One of the most important pieces of art in the Park, the cast-bronze gates were created by renowned sculptor Paul Manship. The Conservancy refurbished the gates in 2009, and today they stand at the entrance of Ancient Playground at Fifth Avenue and 84th Street. With their fanciful depiction of five vignettes from Aesop's Fables, the Osborn Gates found a fitting new home at the entrance of Ancient Playground in 2009. The crowning piece of the newly restored playground, the gates' installation marked a feat in their own right: after sitting in storage for nearly 30 years, they were returned to their original glory by Conservancy technicians.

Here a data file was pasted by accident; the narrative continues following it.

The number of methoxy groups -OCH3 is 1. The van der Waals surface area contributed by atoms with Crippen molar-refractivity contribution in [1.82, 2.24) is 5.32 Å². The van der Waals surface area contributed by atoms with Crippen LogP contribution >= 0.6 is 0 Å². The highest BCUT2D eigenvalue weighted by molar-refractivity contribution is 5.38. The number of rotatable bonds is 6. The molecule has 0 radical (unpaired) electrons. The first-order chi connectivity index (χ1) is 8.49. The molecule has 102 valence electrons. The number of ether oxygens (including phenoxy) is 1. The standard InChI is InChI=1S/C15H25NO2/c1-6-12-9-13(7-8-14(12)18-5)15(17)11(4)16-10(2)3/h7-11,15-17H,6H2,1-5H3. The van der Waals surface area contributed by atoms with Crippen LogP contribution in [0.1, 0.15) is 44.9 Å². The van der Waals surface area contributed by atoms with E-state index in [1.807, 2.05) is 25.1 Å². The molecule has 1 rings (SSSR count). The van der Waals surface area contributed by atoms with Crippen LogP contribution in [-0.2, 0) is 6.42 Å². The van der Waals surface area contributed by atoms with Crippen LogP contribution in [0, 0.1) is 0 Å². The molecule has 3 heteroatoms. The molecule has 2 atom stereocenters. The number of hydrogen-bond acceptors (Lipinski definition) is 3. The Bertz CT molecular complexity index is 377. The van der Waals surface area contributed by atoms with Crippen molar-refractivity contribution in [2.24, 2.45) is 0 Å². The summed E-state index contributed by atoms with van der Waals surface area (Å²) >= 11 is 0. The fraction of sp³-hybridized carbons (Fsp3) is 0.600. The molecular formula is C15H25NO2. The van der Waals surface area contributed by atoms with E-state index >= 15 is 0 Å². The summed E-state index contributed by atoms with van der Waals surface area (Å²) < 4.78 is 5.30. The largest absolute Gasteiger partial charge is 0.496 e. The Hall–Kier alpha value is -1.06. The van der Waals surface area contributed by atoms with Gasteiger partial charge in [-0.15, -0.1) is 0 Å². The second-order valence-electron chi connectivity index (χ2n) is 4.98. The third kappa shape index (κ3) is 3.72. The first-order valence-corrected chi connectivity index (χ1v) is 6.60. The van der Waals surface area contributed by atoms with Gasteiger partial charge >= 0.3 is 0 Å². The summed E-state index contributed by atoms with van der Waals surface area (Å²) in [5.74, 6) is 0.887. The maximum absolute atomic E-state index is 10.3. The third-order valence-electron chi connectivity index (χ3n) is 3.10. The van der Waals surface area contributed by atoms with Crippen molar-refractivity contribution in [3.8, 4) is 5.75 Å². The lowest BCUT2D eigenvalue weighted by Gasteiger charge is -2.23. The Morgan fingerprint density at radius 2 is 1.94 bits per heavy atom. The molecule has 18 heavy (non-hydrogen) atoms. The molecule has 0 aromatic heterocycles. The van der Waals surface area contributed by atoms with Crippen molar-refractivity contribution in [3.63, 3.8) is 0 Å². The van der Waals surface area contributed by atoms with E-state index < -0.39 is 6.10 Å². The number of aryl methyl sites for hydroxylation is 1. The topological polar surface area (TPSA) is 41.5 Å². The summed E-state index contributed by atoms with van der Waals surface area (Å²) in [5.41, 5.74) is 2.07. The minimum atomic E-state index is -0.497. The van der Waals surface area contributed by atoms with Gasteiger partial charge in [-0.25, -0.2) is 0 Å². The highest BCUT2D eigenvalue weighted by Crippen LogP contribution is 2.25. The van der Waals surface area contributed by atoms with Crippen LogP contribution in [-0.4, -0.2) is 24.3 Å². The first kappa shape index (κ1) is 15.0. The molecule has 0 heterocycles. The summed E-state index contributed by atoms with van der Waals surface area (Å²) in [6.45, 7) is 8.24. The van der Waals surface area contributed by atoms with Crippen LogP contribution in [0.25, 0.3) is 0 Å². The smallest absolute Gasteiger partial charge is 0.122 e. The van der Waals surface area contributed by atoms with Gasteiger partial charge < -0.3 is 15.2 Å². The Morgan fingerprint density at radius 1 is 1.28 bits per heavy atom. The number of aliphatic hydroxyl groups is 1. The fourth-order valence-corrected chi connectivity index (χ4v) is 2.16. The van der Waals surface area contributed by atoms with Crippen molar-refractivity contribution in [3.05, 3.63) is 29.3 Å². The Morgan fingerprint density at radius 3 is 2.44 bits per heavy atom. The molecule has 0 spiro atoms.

One of the most important pieces of artwork in the Park, the gates were created by renowned sculptor Paul Manship, who is most famous for the Prometheus at the Rockefeller Center Skating Rink. The Municipal Art Society declared them the year's most distinguished work of art in New York City upon their 1953 installation. The gates originally stood at what was then the Osborn Memorial Playground, named in honor of William Church Osborn, former president of the Metropolitan Museum of Art. They remained there until the playground closed in the early 1970s to make way for the museum's expansion of the Egyptian wing's Temple of Dendur. They were later moved to Ancient Playground, a new play space built across from the museum expansion to make up for the loss. Through the years, however, the gates suffered several rounds of vandalism were eventually placed into storage. The Conservancy's conservation team reaffixed the detached bronze sculptural elements, replaced missing pieces, repaired cracks and repatinated the bronze. Its original granite piers were also re-installed.